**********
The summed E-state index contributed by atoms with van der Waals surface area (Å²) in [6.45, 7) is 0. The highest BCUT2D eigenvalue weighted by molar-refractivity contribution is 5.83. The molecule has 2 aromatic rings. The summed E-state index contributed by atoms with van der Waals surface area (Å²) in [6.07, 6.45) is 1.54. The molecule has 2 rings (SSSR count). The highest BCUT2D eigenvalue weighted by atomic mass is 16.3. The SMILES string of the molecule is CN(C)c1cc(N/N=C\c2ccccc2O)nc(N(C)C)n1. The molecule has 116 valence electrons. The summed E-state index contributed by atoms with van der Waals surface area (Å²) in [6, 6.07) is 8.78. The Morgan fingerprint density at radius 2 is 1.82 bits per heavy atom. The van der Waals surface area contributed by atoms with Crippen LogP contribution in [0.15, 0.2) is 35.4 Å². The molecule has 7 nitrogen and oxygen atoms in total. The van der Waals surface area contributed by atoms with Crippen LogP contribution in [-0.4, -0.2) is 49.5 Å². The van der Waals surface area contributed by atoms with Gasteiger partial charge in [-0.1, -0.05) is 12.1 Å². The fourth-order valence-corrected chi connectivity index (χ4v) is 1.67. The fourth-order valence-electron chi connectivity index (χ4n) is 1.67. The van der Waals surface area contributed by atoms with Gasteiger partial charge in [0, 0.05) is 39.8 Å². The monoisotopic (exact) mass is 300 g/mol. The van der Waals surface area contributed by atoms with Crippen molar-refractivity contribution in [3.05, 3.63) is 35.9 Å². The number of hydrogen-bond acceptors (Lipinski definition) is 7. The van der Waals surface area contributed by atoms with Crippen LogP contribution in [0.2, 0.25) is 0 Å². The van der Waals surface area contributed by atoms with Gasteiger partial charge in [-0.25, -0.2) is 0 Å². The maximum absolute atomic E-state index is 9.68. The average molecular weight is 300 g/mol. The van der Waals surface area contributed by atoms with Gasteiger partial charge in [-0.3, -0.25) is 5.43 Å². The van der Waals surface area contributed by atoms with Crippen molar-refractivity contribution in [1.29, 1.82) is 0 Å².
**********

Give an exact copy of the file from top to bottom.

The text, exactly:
The summed E-state index contributed by atoms with van der Waals surface area (Å²) in [6.45, 7) is 0. The highest BCUT2D eigenvalue weighted by molar-refractivity contribution is 5.83. The molecule has 2 aromatic rings. The summed E-state index contributed by atoms with van der Waals surface area (Å²) in [6.07, 6.45) is 1.54. The molecule has 2 rings (SSSR count). The highest BCUT2D eigenvalue weighted by atomic mass is 16.3. The SMILES string of the molecule is CN(C)c1cc(N/N=C\c2ccccc2O)nc(N(C)C)n1. The molecule has 116 valence electrons. The summed E-state index contributed by atoms with van der Waals surface area (Å²) in [6, 6.07) is 8.78. The Morgan fingerprint density at radius 2 is 1.82 bits per heavy atom. The van der Waals surface area contributed by atoms with Crippen LogP contribution in [0.15, 0.2) is 35.4 Å². The molecule has 7 nitrogen and oxygen atoms in total. The van der Waals surface area contributed by atoms with Crippen LogP contribution in [-0.4, -0.2) is 49.5 Å². The van der Waals surface area contributed by atoms with Gasteiger partial charge in [-0.1, -0.05) is 12.1 Å². The fourth-order valence-corrected chi connectivity index (χ4v) is 1.67. The fourth-order valence-electron chi connectivity index (χ4n) is 1.67. The van der Waals surface area contributed by atoms with Gasteiger partial charge in [0, 0.05) is 39.8 Å². The monoisotopic (exact) mass is 300 g/mol. The van der Waals surface area contributed by atoms with Crippen molar-refractivity contribution in [3.05, 3.63) is 35.9 Å². The number of hydrogen-bond acceptors (Lipinski definition) is 7. The van der Waals surface area contributed by atoms with Crippen LogP contribution in [0.2, 0.25) is 0 Å². The van der Waals surface area contributed by atoms with Gasteiger partial charge in [-0.25, -0.2) is 0 Å². The maximum absolute atomic E-state index is 9.68. The average molecular weight is 300 g/mol. The van der Waals surface area contributed by atoms with Gasteiger partial charge in [-0.3, -0.25) is 5.43 Å². The van der Waals surface area contributed by atoms with Crippen molar-refractivity contribution in [1.29, 1.82) is 0 Å².